Key fields of chemoinformatics, like virtual combinatorial chemistry, virtual screening, or computer-assisted structure elucidation, frequently handle chemical structures as one-dimensional graphs. These graphs are, for example, products of structure generators which use graph theoretical techniques to exhaustively and irredundantly generate all constistitutional isomers which are in agreement with a given molecular formula. In any of these programs, however, comes the point where, after a selection during a virtual screening, for example, the successful candidate structure(s) needs(s) to be presented to a chemist. At this point, a tool is needed that generates 2D or 3D coordinates to produce the kind of depiction a chemist is used to. This process has been termed Structure Diagram Generation.31 While 3D model builders such as CORINA32 are on our wishlist for the future and have not yet been implemented, the CDK features a 2D structure diagram generator, which has been written from scratch and which can easily be seen as one of the finest and most useful parts of the CDK, since most of its applications require structure diagram generation at several stages.
This package contains a few classes for the computation of graph invariants such as Wiener Indices,33 Morgan’s extended connectivity (EC) indices,34 and others.35 Morgan’s EC indices are, for example, used for canonical labeling of compounds. This package is likely to be one of the hot spot for future developments, since many chemoinformatics applications, like (quantitative) structure activity relationship ((Q)SAR) computations, do often rely on calculating various combinations of graph invariants of different types.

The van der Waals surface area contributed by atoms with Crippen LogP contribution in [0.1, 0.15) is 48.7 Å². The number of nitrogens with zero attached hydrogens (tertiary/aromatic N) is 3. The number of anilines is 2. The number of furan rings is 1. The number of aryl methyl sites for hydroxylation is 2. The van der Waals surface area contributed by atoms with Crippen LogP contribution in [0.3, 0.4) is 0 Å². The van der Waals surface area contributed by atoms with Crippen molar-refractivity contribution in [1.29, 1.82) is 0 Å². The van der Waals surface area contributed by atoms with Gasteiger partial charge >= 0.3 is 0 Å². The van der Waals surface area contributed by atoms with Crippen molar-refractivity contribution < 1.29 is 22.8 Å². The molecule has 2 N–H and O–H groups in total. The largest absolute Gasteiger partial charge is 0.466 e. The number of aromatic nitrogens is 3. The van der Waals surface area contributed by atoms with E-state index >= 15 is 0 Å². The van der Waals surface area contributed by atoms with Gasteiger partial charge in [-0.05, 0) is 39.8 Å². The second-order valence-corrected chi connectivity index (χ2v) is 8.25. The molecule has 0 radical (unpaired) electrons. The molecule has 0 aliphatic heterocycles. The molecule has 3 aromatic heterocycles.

This package holds some simple structure generators which are used by the SENECA system for computer-assisted structure elucidation.22 The class SingleRandomStructureGenerator can be used to generate a totally random structure from the constitutional space given by a certain molecular formula. Based on this randomly generated structure one can then use RandomGenerator to make small, random moves in constitution space, based on an algorithm suggested by Faulon.36 If such a generator is combined with a target function and simulated annealing protocol, one can effectively search constitution space for structures with certain desired properties, provided that these properties can be reliably backcalculated from a given constitutional formula.
To be able to build a structure generator for chemical graphs based on evolutionary algorithms (like the well-known genetic algorithm), we also included a CrossOverMachine, which accepts two chemical graphs in the form of Atom-Containers and produces two offsprings. Genetic Algorithms are population based methods which produce new offsprings for the next generation by a carefully chosen combination of mutation and crossover procedures, applied to the current population. The CrossOverMachine does thus complement the mutation operation used in the RandomGenerator class.